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Court hearing on injunction to end Winnipeg landfill blockade adjourned to Thursday

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A hearing on a court injunction to remove a blockade on the main road leading to a Winnipeg landfill has been adjourned for another day.

Justice Sheldon Lanchberry adjourned the matter to Thursday at noon and directed the city to issue a news release with all the details with respect to the hearing, tomorrow so all the respondents have the opportunity to appear.

Robyn Johnston, who is not a lawyer but was at the hearing Wednesday representing the families of Marcedes Myran and Morgan Harris, requested the matter be adjourned so they can retain counsel.

“We had only been issued the affidavit yesterday,” Johnston said. “And, you know, despite what we heard, and what we may have been told, and what was going around social media, we still had no idea of really what was going on, until last night. So I wanted to come here, I wanted to ask for an extension because we should have the ability to bring a lawyer to represent us. And I'm happy that the judge allowed that to happen.”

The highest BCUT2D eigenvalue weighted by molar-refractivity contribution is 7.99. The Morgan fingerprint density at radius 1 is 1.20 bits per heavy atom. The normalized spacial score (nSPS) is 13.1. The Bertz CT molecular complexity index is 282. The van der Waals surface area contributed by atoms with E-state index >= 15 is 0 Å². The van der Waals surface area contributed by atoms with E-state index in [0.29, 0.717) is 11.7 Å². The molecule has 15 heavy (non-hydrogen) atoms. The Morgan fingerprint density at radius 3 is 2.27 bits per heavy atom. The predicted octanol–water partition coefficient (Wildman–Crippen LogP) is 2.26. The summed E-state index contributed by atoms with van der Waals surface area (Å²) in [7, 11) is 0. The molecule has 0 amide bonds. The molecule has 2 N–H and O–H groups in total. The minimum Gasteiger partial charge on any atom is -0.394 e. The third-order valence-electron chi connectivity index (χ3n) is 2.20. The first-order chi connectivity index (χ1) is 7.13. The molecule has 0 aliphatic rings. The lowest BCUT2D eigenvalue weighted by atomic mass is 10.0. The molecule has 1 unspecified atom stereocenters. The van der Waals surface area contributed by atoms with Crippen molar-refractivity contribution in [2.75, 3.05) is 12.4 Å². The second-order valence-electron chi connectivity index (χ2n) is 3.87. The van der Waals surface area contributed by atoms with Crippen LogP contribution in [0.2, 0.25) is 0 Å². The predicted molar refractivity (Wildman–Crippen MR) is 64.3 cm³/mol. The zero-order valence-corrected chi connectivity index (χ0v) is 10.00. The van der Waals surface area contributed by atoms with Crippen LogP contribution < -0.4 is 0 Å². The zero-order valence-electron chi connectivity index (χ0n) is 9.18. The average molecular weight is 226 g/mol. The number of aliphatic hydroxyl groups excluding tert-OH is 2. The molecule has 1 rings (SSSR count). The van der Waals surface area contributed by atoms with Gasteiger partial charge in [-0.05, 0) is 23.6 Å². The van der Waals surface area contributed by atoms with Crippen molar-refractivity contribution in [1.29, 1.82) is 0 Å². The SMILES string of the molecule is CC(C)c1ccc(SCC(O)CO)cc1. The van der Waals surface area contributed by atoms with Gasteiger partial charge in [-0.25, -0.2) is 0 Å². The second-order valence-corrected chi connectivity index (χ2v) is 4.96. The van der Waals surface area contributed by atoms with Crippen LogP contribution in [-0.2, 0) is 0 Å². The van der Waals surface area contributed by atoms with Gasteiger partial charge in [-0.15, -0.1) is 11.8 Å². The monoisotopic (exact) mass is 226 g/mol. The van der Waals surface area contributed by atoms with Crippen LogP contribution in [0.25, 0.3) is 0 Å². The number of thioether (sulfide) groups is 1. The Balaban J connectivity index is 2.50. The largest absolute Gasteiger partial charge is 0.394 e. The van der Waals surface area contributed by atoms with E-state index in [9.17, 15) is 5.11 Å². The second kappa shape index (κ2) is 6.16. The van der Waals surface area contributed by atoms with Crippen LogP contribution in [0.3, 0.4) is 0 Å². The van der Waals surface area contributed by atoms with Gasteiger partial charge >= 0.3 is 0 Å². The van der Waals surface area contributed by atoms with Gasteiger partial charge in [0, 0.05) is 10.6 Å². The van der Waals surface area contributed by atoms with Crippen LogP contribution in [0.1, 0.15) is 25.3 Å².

The blockade at the Brady Road landfill has been in place since July 6, going up in response to the provincial government’s decision to not support a search of the Prairie Green landfill outside of the city, where the bodies of Harris and Myran are believed to be located.

Families have been calling for the search of the landfill after Winnipeg police found the partial remains of Rebecca Contois last year in Winnipeg’s Brady Landfill.

Jeremy Skibicki has been charged with first-degree murder in the deaths of Contois, Harris, Myran and an unidentified woman Indigenous leaders have named Mashkode Bizhiki'ikwe, or Buffalo Woman. Her remains have not been located.

Johnston said it wouldn’t be right if the injunction was granted by the court.

“We're peaceful people. We don't hurt people. We allow anyone to come into our camp. We teach people,” she said.

In its application filed Tuesday, the city said a lack of access to the Brady Road landfill could cause risks to environmental health and safety, including the combustion of waste materials, toxic gas buildup, the buildup and potential leaking of toxic liquids, increased odours and littering at the facility and the inability to do testing.

-with files from CTV’s Danton Unger and Devon McKendrick.

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